However, these changes placed a great deal of pressure on the City. With the rapidly evolving standards of the aviation industry, demands were being made to make improvements to the airport in order to keep airmail and passenger services in La Crosse. The runways needed to be leveled, boundary lights put up, and a beacon added to mark the field. Struggling for funds, the City failed to make these improvements by the given deadline, and in 1932, La Crosse was dropped from the airmail route. In the spring of that year, the City abandoned any hopes to repair Salzer Field and turned all of its attention to French Island where land was already being leased as a temporary runway. The City officially abandoned Salzer Field on July 13, 1933.(2) The Salzer Field site was located at the corner of Losey Blvd. and present day Ward Ave., just south of Erickson Field.
The La Crosse County Board of Supervisors leased a field on French Island in 1933 for a five-year period to develop airport facilities.(3) Progress at the new Pfafflin Field was slow, but thanks to a project set up through the Civil Works Administration, a Depression-era “New Deal” program designed to keep people employed, work at the airport continued. On August 18, 1935, the two runway field was dedicated as a County airport.
County supervisor Raymond C. Bice was credited with leading the County Board’s Aviation Committee “through 20 months of jousting with the CWA [Civil Works Administration] and FERA [Federal Emergency Relief Administration].”(4) Simultaneously, the City was dealing with the collapse of the municipally owned and operated Mississippi River bridge. Immediately after the dedication of the airport, the County’s executive control of the airport ceased, and it passed “into the hands of Ray Pfafflin, who, under the terms of a contract executed with the County, will operate the airport for five years, with the county having the option to buy it at the end of that time.” The land was the location of the original Pfafflin farm.(5)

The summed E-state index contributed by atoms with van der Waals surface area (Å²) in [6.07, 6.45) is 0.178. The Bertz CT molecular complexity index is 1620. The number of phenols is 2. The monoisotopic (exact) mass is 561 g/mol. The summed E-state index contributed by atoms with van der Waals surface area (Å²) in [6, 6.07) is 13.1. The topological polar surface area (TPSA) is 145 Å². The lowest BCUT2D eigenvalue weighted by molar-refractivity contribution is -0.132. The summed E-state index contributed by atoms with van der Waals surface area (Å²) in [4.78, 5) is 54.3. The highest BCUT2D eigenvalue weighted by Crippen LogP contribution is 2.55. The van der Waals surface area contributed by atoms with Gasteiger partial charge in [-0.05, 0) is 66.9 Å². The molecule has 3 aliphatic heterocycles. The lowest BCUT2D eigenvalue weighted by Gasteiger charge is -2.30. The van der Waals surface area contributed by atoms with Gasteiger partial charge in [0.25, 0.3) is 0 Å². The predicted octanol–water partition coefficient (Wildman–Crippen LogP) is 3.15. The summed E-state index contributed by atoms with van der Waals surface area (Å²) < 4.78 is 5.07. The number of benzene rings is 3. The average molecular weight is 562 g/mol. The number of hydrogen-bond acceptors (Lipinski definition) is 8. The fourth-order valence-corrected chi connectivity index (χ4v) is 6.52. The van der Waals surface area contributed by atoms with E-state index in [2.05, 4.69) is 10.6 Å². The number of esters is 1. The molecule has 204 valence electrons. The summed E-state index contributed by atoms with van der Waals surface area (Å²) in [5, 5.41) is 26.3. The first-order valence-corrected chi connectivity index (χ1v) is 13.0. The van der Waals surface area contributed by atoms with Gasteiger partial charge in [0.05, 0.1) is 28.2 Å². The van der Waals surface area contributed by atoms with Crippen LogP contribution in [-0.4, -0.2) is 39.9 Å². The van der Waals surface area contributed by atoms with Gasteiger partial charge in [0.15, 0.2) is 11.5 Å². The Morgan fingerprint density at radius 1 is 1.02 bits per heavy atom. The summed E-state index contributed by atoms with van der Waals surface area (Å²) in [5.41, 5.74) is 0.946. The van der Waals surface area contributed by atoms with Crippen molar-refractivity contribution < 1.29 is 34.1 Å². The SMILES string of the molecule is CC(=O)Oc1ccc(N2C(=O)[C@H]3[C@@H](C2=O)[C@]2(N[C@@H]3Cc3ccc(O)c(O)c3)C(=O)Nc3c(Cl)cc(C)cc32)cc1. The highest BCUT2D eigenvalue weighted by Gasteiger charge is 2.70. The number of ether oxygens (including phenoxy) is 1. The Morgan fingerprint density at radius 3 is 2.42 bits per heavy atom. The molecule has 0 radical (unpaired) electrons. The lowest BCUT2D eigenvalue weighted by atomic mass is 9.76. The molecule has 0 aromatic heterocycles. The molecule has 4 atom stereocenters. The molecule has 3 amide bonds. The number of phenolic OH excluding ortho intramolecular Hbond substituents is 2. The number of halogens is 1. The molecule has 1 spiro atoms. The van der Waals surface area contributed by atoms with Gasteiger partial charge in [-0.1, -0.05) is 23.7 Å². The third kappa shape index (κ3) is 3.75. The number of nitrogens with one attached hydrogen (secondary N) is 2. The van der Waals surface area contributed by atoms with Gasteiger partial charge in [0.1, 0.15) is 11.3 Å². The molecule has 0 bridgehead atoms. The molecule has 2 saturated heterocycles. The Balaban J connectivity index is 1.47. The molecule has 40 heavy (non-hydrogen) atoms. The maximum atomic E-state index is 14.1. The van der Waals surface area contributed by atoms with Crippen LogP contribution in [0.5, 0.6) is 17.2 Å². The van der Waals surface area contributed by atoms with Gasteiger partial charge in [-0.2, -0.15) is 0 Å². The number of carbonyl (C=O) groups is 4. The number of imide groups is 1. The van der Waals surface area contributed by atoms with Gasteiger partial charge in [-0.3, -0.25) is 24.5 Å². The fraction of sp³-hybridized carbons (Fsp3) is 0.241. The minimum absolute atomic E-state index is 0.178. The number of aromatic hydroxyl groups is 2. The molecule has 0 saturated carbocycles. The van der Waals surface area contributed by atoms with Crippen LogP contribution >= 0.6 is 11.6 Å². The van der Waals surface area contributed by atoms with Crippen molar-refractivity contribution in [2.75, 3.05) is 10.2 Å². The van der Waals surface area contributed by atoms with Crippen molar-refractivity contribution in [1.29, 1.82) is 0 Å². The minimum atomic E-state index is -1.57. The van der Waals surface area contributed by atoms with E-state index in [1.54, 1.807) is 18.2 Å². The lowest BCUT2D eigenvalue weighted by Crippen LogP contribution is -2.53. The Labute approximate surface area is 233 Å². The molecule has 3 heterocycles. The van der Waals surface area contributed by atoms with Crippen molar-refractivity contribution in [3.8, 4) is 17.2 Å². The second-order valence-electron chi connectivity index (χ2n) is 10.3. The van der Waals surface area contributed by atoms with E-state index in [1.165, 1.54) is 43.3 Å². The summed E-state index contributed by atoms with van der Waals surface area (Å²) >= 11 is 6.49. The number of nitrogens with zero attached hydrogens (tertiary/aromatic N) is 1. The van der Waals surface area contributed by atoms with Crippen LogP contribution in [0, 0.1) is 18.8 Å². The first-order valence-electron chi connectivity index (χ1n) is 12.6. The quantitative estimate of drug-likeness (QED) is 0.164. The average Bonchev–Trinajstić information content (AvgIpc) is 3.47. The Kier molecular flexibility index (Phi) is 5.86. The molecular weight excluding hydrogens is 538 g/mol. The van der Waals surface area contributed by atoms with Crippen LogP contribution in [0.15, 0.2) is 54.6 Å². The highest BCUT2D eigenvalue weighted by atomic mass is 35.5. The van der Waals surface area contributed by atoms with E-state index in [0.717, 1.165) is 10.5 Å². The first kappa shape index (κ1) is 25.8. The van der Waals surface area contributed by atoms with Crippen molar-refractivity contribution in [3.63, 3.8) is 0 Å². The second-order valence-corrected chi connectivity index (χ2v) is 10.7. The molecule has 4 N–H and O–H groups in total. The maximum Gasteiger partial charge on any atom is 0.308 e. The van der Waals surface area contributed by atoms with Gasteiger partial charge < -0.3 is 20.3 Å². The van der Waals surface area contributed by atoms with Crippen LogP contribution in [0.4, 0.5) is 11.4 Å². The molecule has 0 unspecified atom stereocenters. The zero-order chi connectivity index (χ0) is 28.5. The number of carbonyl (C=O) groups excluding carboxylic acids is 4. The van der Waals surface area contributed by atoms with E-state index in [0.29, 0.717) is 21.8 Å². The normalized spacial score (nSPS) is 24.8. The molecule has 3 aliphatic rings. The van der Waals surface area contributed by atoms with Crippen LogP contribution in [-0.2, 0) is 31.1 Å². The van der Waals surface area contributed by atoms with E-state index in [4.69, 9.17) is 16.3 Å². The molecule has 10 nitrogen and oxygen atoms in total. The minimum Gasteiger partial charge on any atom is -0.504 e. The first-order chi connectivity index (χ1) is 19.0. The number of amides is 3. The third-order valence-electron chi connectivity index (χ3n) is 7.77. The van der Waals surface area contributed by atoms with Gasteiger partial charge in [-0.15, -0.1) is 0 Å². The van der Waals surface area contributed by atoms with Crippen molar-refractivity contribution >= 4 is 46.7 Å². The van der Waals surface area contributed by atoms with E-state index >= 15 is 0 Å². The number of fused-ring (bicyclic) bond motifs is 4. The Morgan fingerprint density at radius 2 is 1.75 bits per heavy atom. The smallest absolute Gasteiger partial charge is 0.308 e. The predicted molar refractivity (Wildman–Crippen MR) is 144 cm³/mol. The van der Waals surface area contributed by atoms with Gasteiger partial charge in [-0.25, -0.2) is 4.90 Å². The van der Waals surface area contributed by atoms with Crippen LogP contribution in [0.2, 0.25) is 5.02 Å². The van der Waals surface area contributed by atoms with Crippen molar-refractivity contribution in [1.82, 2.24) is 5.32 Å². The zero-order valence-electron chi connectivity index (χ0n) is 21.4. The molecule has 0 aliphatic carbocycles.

Airmail service eventually returned to the County airport, yet the facilities were still unable to meet the requirements for passenger transportation. The County tried to condemn the Pfafflin land so that it could receive $46,000 of WPA [Works Progress Administration] funding for extensive construction including an administration, control and hangar building(s), as well as extensive flood and boundary lighting equipment.(6) Later that year, Judge Arnold Murphy ruled that the County could take possession of the land upon payment of $13,500 to the Pfafflins.(7)
An out-of-court settlement was reached by the County Park Commission and the Pfafflins in which the County paid $14,141 for the airport land.(8) In order for the federal government to give money to La Crosse for this cause, the land had to be publicly owned. In the end, La Crosse County abandoned its efforts to further develop Pfafflin field contingent upon Raymond Pfafflin dropping his appeal to the Wisconsin Supreme Court.